U.S. stock index futures remained largely unchanged following the latest round of economic reports, with the S&P 500 within 2 points of hitting its all-time closing high.
Traders reacted little to a morning economic report showing inflation, though pushed higher by surging gas prices, remained within parameters allowing the Federal Reserve to continue its ultra-easy monetary policy.
The pace of manufacturing in the New York state slipped to 9.24 in March from 10.04 in February, according to the New York Federal Reserve. Economists expected a reading of 10.
(Read More: Stocks Could Hit New High With US Data on a Roll)
Meanwhile, industrial production grew 0.7 percent in February, according to the Federal Reserve, topping estimates for a gain of 0.4 percent. Manufacturing output rose 0.8 percent during the month, snapping back from a decline in January.
The University of Michigan Consumer Sentiment preliminary survey will be released at 9.55 a.m. ET. Analysts polled by Reuters expect the index to rise slightly to 78.0 in March, up from 77.6 in February.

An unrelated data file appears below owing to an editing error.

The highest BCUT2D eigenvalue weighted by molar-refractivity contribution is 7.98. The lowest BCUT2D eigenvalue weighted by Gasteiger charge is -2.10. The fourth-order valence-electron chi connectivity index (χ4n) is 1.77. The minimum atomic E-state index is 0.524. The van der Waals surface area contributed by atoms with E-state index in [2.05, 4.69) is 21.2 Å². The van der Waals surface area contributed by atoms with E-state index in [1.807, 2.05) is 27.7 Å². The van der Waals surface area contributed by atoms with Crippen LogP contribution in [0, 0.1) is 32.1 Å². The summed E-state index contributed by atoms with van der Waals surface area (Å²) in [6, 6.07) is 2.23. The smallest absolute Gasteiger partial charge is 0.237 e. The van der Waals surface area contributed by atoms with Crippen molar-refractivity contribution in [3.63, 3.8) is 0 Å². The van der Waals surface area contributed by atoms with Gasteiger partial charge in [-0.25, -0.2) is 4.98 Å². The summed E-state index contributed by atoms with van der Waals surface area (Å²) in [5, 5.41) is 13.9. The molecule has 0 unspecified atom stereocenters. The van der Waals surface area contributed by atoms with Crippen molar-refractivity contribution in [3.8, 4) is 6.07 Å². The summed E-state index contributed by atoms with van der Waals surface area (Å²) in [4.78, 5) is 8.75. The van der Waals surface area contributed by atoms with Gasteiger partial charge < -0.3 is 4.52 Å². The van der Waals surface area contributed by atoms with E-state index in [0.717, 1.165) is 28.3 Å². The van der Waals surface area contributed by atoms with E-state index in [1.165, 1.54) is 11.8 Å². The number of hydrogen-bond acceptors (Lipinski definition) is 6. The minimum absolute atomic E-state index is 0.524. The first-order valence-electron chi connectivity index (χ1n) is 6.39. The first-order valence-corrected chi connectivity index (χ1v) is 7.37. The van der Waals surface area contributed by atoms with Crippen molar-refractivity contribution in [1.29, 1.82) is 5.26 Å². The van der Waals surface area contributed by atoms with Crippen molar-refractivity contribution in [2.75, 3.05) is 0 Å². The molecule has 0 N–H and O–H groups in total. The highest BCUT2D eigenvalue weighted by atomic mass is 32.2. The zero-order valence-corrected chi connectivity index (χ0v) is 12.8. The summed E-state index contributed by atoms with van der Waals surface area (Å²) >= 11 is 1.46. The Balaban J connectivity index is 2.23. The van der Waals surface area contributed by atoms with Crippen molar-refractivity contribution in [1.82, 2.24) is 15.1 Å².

Meanwhile, Citigroup, Wells Fargo, Morgan Stanley and Bank of America were among names whose capital plans were approved. but BB&T and Ally Financial did not pass.
Investors in Europe booked gains after a 10-day global rally. U.S. shares closed at record levels on Thursday, but markets were disappointed by President Barack Obama who seemed no closer to striking a deal on deficit reduction after a long session in Capitol Hill.
This week's final trading day will also feature the quarterly "quadruple witching" options and futures expirations. Quadruple witching is associated with market volatility as investors seek to rebalance their portfolios. (CNBC Explains: Witching Hour)